Alcoa or Century Aluminum: Which Stock Do Analysts Prefer?

Analysts

In this article, we’ll see how analysts are rating US aluminum producers. Century Aluminum (CENX) received “buy” ratings from two analysts polled by Thomson Reuters, and three analysts rated the stock as a “hold” or some equivalent. The stock received a mean consensus price target of $22.80, which represents a 46.0% upside over its June 27 closing price.

Alcoa or Century Aluminum: Which Stock Do Analysts Prefer?

Alcoa (AA) received “strong buy” ratings from three analysts polled by Thomson Reuters on June 27, and seven analysts rated the stock as a “buy” or some equivalent. The remaining five analysts rated Alcoa as a “hold.” Alcoa’s mean consensus price target of $65.92 represents a 44.0% upside over its June 27 closing price.

Alcoa preferred

Overall, analysts seem to favor Alcoa over Century Aluminum. Looking at the recent analyst action earlier this month, B. Riley Financial initiated coverage on Alcoa with a “hold” rating and a target price of $47.00. However, the brokerage is upbeat over Century Aluminum and started its coverage with a “buy” rating and a target price of $27.00. B. Riley Financial expects alumina prices to fall from their current levels.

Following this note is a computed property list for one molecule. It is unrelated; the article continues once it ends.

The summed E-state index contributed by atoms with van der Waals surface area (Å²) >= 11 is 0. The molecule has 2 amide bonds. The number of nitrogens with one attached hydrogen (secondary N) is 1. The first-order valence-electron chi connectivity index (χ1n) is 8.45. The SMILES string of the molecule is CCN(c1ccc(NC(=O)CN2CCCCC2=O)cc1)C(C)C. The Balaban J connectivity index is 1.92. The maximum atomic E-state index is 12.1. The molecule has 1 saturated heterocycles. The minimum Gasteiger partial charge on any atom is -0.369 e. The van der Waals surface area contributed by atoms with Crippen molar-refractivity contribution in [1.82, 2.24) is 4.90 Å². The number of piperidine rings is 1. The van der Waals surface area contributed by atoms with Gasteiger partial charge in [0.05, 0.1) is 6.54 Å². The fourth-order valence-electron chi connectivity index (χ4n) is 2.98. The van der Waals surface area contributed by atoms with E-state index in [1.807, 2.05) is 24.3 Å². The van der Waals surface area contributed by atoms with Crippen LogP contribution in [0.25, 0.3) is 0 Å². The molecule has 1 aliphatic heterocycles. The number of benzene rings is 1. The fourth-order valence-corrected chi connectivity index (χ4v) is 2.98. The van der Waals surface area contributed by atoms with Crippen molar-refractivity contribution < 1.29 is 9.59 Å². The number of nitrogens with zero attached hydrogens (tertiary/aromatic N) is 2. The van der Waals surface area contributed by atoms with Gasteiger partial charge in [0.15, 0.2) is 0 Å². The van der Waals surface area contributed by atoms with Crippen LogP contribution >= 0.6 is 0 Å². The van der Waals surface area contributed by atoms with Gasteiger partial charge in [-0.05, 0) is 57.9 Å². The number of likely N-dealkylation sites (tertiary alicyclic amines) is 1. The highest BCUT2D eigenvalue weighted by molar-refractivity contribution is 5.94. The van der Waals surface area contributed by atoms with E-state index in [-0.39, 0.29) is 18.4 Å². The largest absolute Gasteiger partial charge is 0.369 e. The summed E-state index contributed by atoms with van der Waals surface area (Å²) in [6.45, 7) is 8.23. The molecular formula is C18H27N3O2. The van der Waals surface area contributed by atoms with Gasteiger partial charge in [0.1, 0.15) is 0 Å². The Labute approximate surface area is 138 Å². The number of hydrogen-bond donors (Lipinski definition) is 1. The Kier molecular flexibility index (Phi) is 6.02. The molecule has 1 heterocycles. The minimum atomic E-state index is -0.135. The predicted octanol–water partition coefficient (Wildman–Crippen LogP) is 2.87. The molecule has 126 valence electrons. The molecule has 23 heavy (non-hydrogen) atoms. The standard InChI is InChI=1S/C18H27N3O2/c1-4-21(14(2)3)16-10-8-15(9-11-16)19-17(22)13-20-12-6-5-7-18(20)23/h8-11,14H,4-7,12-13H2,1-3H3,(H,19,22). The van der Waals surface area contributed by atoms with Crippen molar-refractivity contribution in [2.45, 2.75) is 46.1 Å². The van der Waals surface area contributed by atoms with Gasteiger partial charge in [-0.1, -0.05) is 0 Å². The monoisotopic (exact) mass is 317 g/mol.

Century Aluminum’s profitability has taken a hit this year due to higher alumina prices. The RUSAL sanctions and Alunorte curtailment are the two key factors that drove alumina to record highs this year. Because Century Aluminum relies on third parties for its alumina needs, its profitability takes a hit when alumina prices rise.

Will metal markets normalize?

In the metal markets, raw materials and metal prices generally move in tandem with each other, albeit with a lag. We could see the alumina-aluminum ratio fall to normalized levels later in the year. If the alumina-aluminum ratio falls to historic levels, it’s expected to support Century Aluminum’s earnings. Furthermore, the plant restart announced by Century Aluminum is expected to boost its 2019 earnings.

Alcoa also has some bullish drivers, which we’ll explore in the final article in this series.